(ii) The density of the gas within the cylinder is less than that of the gas about to enter because of the pressure drop accompanying the flow through the suction valve. Hence the refrigerant used also has an effect on the volumetric efficiency.

The actual refrigeration capacity is defined as:

2ra =T1 (9.24)

Other efficiencies, that influence the power input needed for the process of compression, are:

Isentropic adiabatic efficiency

This is defined as the ratio of the work done for isentropic adiabatic compression of the gas, to the work input to the crankshaft.

Compression efficiency

This refers only to what happens within the cylinder and is the ratio of work done for isentropic compression to the measured work done for the actual compression of the gas.

Mechanical efficiency

This is the ratio of the measured work done for compression of the gas to the measured rate of work input to the crankshaft.

The product of the above three efficiencies, as fractions, would be divided into the ideal power required for compression (as related to the actual refrigeration duty obtained from equation (9.24)), to determine the actual power input to the crankshaft.


Using the results of example 9.6 as necessary, calculate the stroke and bore of an eight cylinder compressor running at 1425 rpm. Assume the dimensions of the stroke and bore are equal and obtain a suitable volumetric efficiency from Table 9.5.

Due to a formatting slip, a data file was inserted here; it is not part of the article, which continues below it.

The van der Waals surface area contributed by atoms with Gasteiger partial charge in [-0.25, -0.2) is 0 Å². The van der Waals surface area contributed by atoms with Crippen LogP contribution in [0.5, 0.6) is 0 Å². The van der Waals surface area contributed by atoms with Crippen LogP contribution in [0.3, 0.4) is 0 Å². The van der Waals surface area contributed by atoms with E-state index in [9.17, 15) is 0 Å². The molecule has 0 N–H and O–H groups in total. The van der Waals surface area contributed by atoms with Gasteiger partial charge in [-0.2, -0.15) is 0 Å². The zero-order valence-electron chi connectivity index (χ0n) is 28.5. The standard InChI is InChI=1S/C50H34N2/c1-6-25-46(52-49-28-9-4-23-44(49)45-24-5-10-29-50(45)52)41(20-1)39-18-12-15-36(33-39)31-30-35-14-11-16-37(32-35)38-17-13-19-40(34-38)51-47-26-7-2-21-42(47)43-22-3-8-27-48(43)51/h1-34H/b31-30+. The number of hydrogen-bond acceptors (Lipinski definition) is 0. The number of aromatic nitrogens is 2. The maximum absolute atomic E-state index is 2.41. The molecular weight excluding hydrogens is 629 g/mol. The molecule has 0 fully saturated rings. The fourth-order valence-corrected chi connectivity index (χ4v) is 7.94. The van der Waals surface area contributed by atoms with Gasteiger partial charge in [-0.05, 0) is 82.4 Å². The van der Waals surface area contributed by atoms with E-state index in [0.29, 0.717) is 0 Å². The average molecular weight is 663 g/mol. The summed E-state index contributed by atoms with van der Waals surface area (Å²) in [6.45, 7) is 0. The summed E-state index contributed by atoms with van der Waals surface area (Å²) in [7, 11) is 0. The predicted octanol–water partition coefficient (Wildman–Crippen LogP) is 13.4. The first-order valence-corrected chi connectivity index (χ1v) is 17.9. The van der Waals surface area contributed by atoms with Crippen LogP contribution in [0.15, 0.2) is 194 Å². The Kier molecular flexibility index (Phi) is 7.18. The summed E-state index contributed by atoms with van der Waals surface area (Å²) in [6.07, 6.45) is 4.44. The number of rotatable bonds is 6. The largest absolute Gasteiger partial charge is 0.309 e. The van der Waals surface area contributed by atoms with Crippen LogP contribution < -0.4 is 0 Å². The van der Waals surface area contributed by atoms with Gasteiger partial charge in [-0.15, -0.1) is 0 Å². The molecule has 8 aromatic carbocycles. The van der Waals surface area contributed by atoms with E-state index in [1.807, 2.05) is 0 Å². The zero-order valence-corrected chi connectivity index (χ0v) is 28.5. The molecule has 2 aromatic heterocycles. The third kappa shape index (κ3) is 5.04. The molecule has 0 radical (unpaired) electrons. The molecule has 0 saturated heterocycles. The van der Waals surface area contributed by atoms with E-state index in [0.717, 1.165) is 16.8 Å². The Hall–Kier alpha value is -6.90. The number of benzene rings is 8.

[3] Accuracy. This is expressed as a percentage of the full scale of the instrument, e. g. if a maximum error is 4° for a thermometer having a scale from 0°C to 100°C its accuracy is 4 per cent. Where an instrument includes several components (e. g. a detector and a transmitter) their individual errors combine to give a compound error, expressed by the root of the sum of the squares of the component errors. Thus two components with individual errors of 4° and 1° would give a compound error of Vl7 or 4.12°. Accuracy is the ability of an instrument to indicate the true value of the measured variable.

(ii) Dead band. This is the range of values of the measured variable to which the instrument does not respond.

(iii) Deviation. This is the instantaneous difference between the value of the measured variable and the set point.

(iv) Drift. A gradual change between the set point and successive measurements of the controlled variable, not related to the load.

(v) Hysteresis. This is when the change of response to an increasing signal from a measuring element, with respect to time, is different from the response to a decreasing signal, in a repeating pattern.

(vi) Repeatability (precision). This is the change of the deviation about a mean value. It is an indication of reliability and is the ability of the instrument to reproduce successive measurements in agreement with one another. It is not the same as accuracy.

(vii) Sensitivity. Instruments do not respond instantaneously and the largest variation in measured variable that occurs before an instrument starts to respond is an indication of its sensitivity.

(viii) Stability. This is the independence of the measured property from changes in other properties. Drift is absent.

Assuming a square law relating pressure drop and flow rate in the duct system to which the fan is coupled, determine the quantity of air handled and the fan total pressure if the